What speech and language development can you expect to see at this age?
- Your child begins to understand concepts such as longer/large when a contrast is given
- Follows two-step related instructions without cues (e.g. “Give the dog a bone and some milk.”)
- Begins to pay attention to specific print (e.g. the first letter of his/her name)
- Your child has an expressive vocabulary of 1000- 1200 words and uses 4-5 word sentences consistently
- Answers simple questions (e.g. “What do you do when you’re hungry?”)
- Uses some plurals (e.g. cats) and past tense forms (e.g. jumped)
- Uses adjectives to describe things (e.g. big apple; naughty dog)
- Uses negative forms (e.g. no, not, can’t, don’t, won’t)
- Uses more pronouns (e.g. they, us, hers, his, them, her, our, him, myself, yourself, their)
- Uses position concepts (e.g. under, in front, around)
- Participates in rhyming games
- Expresses ideas and feelings
Activities to help stimulate your 3-4 year old child’s speech and language development
Read books every day.
Teach your child to listen and follow instructions by playing games. For example: “Simon says stamp your feet”; “Simon says clap your hands”.
Teach your child to talk. Ask questions that allow your child to think and talk (e.g. “What do you want to eat for lunch.”).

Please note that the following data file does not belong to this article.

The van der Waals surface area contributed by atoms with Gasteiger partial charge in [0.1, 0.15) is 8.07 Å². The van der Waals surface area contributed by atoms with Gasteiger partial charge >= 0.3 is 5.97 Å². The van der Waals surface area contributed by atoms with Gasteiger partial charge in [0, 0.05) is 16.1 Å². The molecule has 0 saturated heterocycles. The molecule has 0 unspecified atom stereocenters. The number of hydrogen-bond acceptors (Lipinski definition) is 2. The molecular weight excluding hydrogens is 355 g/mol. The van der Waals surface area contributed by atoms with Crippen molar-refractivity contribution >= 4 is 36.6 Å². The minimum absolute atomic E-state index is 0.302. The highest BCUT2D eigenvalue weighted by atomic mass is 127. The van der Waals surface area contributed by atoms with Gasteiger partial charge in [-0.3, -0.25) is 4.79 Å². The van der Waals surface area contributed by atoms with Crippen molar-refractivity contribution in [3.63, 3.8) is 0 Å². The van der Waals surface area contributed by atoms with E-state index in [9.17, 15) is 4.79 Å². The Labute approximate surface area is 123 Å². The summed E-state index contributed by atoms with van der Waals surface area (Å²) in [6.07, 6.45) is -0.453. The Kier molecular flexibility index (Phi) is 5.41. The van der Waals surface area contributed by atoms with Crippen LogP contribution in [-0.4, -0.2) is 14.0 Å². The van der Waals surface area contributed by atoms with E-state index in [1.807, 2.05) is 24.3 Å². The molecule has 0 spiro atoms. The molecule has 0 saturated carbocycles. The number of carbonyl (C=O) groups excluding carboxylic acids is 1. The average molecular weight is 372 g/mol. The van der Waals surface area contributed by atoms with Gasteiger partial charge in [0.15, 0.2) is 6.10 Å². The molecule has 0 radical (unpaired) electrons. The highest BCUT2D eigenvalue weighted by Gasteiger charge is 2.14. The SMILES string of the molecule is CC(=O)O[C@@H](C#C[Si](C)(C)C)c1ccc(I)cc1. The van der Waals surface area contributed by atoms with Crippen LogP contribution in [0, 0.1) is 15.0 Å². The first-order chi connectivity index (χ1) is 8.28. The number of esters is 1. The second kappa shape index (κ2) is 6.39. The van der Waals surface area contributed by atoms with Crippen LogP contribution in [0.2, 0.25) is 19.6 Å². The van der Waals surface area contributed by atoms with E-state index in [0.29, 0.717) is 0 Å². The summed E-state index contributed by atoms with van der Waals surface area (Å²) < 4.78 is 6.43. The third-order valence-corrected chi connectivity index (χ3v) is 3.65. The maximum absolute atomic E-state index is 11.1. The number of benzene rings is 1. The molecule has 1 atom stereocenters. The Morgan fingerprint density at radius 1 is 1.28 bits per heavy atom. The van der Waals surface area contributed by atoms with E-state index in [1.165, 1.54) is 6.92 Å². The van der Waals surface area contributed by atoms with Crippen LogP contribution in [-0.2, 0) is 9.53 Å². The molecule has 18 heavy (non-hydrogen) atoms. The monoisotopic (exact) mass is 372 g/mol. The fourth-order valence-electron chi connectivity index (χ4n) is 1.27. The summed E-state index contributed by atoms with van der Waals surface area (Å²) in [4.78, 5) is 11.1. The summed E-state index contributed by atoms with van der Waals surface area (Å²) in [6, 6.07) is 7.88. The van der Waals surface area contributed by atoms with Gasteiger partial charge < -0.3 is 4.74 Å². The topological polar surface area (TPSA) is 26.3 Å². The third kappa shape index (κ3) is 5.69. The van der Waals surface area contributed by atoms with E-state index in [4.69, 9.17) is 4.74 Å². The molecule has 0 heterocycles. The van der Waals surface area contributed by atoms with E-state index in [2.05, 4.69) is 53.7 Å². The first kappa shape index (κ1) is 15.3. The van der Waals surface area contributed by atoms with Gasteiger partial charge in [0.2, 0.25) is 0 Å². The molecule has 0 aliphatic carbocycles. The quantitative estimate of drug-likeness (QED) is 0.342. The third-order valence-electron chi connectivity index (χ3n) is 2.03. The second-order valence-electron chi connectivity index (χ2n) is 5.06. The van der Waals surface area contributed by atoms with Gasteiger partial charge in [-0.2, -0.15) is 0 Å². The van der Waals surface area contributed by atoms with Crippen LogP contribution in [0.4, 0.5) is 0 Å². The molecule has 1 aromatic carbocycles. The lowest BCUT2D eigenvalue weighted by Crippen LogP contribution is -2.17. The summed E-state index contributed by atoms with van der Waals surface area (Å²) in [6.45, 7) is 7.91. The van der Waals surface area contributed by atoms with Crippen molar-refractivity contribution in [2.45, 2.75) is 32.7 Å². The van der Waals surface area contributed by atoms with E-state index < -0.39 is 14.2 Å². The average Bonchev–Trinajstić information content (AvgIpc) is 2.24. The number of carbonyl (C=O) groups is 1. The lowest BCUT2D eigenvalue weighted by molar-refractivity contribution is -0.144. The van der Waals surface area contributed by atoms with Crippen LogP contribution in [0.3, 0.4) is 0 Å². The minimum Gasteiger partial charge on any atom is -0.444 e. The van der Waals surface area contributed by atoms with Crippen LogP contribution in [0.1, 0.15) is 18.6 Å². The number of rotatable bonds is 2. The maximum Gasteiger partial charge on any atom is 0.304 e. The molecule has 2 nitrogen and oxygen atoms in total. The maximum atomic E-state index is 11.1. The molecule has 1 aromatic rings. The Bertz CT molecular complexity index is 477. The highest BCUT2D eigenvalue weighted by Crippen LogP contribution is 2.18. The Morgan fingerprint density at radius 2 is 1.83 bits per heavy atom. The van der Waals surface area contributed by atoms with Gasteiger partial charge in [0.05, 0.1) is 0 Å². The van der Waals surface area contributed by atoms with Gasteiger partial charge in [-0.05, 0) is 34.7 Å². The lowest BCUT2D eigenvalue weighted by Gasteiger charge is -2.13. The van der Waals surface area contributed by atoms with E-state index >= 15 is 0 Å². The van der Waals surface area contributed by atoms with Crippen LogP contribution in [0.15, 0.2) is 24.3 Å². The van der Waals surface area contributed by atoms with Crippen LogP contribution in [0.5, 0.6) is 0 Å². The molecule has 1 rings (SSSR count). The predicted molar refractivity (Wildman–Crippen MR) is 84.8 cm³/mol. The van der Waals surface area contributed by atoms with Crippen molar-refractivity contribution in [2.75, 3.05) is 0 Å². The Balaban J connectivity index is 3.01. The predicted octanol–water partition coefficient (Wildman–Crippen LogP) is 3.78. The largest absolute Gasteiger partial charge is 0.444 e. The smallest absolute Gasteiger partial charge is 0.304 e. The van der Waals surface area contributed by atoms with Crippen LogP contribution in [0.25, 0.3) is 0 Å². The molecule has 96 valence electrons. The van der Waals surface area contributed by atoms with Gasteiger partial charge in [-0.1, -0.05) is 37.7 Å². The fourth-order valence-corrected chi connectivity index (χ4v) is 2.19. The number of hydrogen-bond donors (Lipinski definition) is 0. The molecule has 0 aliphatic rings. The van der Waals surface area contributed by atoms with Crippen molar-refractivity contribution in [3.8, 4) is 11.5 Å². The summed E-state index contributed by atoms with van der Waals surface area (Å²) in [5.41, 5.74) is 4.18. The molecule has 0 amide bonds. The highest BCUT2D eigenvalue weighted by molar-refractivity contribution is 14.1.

Encourage your child to tell stories. Teach your child about the following concepts: characters, beginning, climax and ending of the story.
Teach your child to think and reason. Play “Let’s guess.” Show your child an image of a monkey and some other animals. Then say: “Guess what I am thinking of. It sits in a tree, eats bananas and has a long tail”.
Repeat new words over and over.
Talk about things he does or experiences. Make a habit of naming as many things as possible as you proceed; it will expand your child’s vocabulary and field of experience.
Follow your child’s lead. Free play is extremely important for your child’s development. Let your child take the lead when you play games. You could guide your child while playing with toys (e.g. “What is the horse saying?” “What did the sheep do?”)
Introduce position concepts (prepositions). Put your child’s favourite toy on a table. Teach your child the meaning of the following terms as you move the toy: on, under, behind, next to, or in front of the table.
Make your child aware of his/her emotions. Name and explain a few, and encourage your child to tell you how he/she feels and why.